§ Order for Committee read.
§ Motion made, and Question proposed, "That Mr. Speaker do now leave the Chair."
§ MR. HADFIELD
said, he should oppose the Motion, on the ground that it was an Indemnity Bill for one class of Her Majesty's subjects, and not for all. For three consecutive years they had passed Bills of that nature, none of which had been printed. The right hon. Gentleman, the Home Secretary, had said that those Bills were printed, but from inquiries which he had made he believed the right hon. Gentleman was mistaken. [Mr. BOUVERIE handed the hon. Gentleman a printed copy of the Bill.] Well, he believed he might say that the Bill had never reached himself or hon. Members before. Why should it 1427 be rendered necessary to pass an indemnity Bill to protect persons omitting to make a declaration that was perfectly obsolete, useless, and ought to be blotted out of their statute book? He called the declaration which parties were called upon to make on taking certain offices a test, which had the effect in many instances of preventing men of fine mind from accepting office. The mere fact that it was necessary to pass an Indemnity Bill every year for protection of persons who did not make the declaration was a strong argument in favour of abolishing all tests of this description.
To leave out from the word 'That' to the end of the Question, in order to add the words 'this House, having, during each of thirty-one consecutive years, passed a Bill, which became Law, for indemnifying persons liable to make and subscribe, but who had not made and subscribed, the Declaration imposed by the Act of the ninth year of King George the Fourth, chapter seventeen, and having during each of three consecutive Sessions passed a Bill for abolishing such Declaration, will not be satisfied with any measure respecting such Declaration, except one for its abolition,"—instead thereof.
§ Question put, "That the words proposed to be left out stand part of the Question."
SIR GEORGE LEWIS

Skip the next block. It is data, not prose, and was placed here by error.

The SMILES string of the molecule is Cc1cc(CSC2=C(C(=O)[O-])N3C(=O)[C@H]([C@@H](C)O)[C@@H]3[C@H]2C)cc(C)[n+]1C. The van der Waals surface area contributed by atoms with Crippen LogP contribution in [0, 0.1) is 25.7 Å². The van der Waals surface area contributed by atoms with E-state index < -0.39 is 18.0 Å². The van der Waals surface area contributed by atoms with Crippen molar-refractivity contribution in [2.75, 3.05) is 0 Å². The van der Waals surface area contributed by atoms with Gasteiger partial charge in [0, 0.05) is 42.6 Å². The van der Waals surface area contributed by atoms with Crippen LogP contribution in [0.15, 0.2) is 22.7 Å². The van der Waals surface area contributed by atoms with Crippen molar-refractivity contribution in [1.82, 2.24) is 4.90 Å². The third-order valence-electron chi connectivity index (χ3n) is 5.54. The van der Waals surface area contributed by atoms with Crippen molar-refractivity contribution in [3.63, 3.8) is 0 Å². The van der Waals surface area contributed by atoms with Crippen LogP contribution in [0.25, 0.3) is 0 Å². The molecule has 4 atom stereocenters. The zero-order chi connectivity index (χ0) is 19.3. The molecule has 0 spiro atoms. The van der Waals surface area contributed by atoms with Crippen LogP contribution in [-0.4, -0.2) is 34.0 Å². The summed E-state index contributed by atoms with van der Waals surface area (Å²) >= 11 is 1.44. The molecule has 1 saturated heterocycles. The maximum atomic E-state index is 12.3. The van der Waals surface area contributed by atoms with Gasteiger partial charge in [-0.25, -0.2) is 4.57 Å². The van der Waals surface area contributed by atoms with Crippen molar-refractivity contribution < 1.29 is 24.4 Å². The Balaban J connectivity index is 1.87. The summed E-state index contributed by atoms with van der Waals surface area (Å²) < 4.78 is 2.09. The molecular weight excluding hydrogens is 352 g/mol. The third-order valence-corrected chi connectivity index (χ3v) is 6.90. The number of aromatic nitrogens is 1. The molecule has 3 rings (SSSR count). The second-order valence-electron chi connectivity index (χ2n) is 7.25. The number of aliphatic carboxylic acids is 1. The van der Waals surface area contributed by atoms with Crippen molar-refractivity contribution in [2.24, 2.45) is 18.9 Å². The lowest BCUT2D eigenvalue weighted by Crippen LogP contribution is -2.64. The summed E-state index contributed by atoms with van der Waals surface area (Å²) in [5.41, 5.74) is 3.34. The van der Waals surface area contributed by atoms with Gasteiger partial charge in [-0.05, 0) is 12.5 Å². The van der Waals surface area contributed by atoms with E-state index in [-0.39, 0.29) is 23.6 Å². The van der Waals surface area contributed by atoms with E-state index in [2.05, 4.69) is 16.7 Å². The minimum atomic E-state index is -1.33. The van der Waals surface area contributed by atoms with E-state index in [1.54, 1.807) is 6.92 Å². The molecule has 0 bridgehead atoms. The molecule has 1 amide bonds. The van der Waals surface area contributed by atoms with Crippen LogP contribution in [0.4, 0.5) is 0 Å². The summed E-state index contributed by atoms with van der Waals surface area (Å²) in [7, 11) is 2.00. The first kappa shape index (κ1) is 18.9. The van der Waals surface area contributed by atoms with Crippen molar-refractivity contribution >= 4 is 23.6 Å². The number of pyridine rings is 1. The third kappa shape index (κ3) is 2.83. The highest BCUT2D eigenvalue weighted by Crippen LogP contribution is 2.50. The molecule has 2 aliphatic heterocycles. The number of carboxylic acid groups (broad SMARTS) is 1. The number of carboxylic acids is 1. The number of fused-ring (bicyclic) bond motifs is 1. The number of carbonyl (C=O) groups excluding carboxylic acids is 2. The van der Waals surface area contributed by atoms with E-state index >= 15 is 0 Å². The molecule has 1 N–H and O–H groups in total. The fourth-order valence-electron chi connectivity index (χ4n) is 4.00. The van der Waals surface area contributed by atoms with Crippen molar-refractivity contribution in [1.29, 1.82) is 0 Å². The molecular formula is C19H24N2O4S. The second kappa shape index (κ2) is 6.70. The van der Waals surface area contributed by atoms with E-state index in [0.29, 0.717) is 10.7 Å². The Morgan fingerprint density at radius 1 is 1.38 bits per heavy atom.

said, the hon. Member had taken a very singular mode of benefiting the class whose cause he advocated, as his Motion, if carried would have the effect of rejecting the Indemnity Bill. He could not suppose that was his object, as the Bill indemnified persons who, by omitting to make the declarations required of officials and others, rendered themselves liable to penalties. He hoped the House would persist in the policy it had pursued for a number of years, and consent to go into Committee. The hon. Member really wished to engraft on this Bill that measure which he had passed through the House in the early part of the Session, but which had been rejected by the other House. It was a rule of the House that no Bill which it had passed could be re-introduced in the same Session, and the hon. Member, therefore, sought to evade that rule by the course he now adopted. His Bill was rejected in the Lords upon the second reading, by a majority of 49 to 38, and the more legitimate mode of proceeding would be to bring forward the same Bill in the next Session.
§ MR. ROEBUCK
said, he would remind the right hon. Baronet that the Test and Corporation Act was repealed upon the ground that, instead of passing annually an 1428 Indemnity Bill, as they had done time out of mind, to shield persons who did not take the declarations under that Act, they ought entirely to erase the Act from the statute book. He did not understand why, in the present case, the same argument should not apply to the wiping away entirely the test to which his hon. Colleague referred.
§ SIR MORTON PETO
said, he would strongly advise his hon. Friend (Mr. Hadfield) not to divide the House upon his Amendment. At the same time he would express a hope that the Government would take up in the next Session the Bill which had three times passed the House.
§ MR. NEWDEGATE
said, there was a vast difference between the declarations formerly required by the Test and Corporation Act which were declarations of religious belief, and that imposed by the Act to which the hon. Member's Motion applied. The latter declaration was only to the effect that a person admitted to any corporate office should not use the power thus accruing to him for the purpose of attacking the Church of England. That was not a grievous restriction, and he could not participate in the objections which had been urged to it by the hon. Member. He trusted he would, therefore, not interrupt the passing of the Indemnity Bill, which be himself admitted was necessary in other cases.
§ Amendment, by leave, withdrawn.
§ Main Question put, and agreed to.
§ House in Committee.
§ (In the Committee.)
§ Clause 1 (Qualification of Persons),
§ MR. HADFIELD
said, it was not his intention to move the other Amendment of which he had given notice, but if he took his seat in the House next year he would re-introduce his Bill.
§ Clause agreed to, as were the remaining clauses.
§ Preamble agreed to.
§ House resumed.
§ Bill reported, without Amendment; to be read 3° To-morrow.